On the basis of the data presented, the Panel concludes that a cause and effect relationship has not been established between the consumption of silicon and protection against aluminium accumulation in the brain.

“Cardiovascular health”

The claimed effect is “cardiovascular health”. The target population is assumed to be the general population. The claimed effect is not sufficiently defined and no further details were provided in the proposed wording. No further clarifications were provided by Member States.

The Panel considers that the claimed effect is general and non-specific, and does not refer to any specific health claim as required by Regulation (EC) No 1924/2006.

Forming a protective coat on the mucous membrane of the stomach

The claimed effect is “gut health”. The target population is assumed to be the general population. From the clarifications provided by Member States, the Panel assumes that the claimed effect refers to forming a protective coat on the mucous membrane of the stomach. The Panel considers that forming a protective coat on the mucous membrane of the stomach is not a beneficial physiological effect per se, but needs to be linked to a beneficial physiological or clinical outcome. The Panel considers that no evidence has been provided to indicate in which context the claimed effect could be considered to be a beneficial physiological effect.

On the basis of the data presented, the Panel concludes that a cause and effect relationship has not been established between the consumption of silicon and a beneficial physiological effect related to forming a protective coat on the mucous membrane of the stomach.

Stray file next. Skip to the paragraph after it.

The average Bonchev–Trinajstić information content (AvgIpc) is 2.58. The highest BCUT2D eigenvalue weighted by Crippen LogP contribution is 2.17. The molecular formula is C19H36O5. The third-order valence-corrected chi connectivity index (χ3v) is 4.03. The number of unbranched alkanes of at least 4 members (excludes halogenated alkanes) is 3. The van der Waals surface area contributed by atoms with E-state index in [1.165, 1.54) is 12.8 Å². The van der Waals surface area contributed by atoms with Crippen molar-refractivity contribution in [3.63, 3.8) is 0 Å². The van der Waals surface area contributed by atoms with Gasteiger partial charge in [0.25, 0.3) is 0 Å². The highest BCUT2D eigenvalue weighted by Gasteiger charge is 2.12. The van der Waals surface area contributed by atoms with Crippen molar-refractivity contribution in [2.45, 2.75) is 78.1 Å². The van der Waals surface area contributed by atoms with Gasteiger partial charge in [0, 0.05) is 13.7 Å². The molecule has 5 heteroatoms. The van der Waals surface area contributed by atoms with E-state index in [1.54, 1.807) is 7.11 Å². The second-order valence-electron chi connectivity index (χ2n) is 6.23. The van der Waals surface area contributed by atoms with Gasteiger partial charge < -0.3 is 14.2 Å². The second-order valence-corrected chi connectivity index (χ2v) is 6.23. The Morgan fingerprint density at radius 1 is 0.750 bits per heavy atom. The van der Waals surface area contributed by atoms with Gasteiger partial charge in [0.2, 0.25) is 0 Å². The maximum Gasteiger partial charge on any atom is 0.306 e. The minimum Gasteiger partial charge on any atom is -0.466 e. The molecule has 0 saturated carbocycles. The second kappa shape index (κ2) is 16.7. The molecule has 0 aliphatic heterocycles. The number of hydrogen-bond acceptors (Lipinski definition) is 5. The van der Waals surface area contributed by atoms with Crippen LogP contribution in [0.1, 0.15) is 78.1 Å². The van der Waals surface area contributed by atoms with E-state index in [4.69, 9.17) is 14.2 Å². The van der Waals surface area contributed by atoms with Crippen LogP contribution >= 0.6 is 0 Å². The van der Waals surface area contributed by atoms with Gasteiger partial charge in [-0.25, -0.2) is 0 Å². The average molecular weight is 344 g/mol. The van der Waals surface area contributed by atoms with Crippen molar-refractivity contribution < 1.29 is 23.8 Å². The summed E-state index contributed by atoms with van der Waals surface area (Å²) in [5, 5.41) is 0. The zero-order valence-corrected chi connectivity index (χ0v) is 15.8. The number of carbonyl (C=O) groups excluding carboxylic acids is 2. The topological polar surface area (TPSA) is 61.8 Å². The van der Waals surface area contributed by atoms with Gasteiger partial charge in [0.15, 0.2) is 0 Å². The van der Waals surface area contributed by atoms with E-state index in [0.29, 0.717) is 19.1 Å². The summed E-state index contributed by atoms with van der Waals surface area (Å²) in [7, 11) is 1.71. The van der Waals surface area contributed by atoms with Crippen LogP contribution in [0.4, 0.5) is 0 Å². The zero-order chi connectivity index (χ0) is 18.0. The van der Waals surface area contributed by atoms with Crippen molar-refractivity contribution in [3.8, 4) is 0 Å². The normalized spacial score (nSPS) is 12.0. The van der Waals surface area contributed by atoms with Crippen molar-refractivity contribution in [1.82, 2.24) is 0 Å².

Neutralisation of gastric acid

The claimed effect is “gut health”. The target population is assumed to be the general population. From the clarifications provided by Member States, the Panel assumes that the claimed effect refers to the neutralisation of gastric acid. The Panel considers that the evidence provided does not establish that the neutralisation of gastric acid is a beneficial physiological effect for the general population.

On the basis of the data presented, the Panel concludes that a cause and effect relationship has not been established between the consumption of silicon and a beneficial physiological effect for the general population related to the neutralisation of gastric acid.

Contribution to normal formation of collagen and connective tissue

The claimed effects are “silicon is required for normal bone and connective tissue formation”, “normal skin, hair and nails”, “maintenance and promotion of healthy connective tissue in skin by stimulating collagen synthesis in the dermis”, “helps support hair quality by helping to maintain healthy connective tissue in the dermis”, “maintenance and promotion of healthy connective tissue in bone by stimulating bone collagen synthesis”, “stability of the connective/cell tissue; strengthening the joint cartilage and the intervertebral disks, protection against”, “essential part of the connective tissues, skin and hair”, “maintenance and promotion of healthy connective tissue in bone by stimulating bone collagen synthesis, healthy women and men”, “helps support hair quality by helping to maintain healthy connective tissue in the dermis, healthy women and men”, and “bioavailable silicon form, silicon is an essential element for normal structure of connective tissues such as skin, hair, joints, bone and blood vessels”. The target population is assumed to be the general population. In the context of the proposed wordings and clarifications provided by Member States, the Panel assumes that the claimed effects refer to contribution to normal formation of collagen and connective tissue. The Panel considers that contribution to normal formation of collagen and connective tissue is a beneficial physiological effect.

No human studies which addressed the effects of silicon intake on collagen or connective tissue formation have been provided.

On the basis of the data presented, the Panel concludes that a cause and effect relationship has not been established between the consumption of silicon and contribution to normal formation of collagen or connective tissue.

Maintenance of normal bone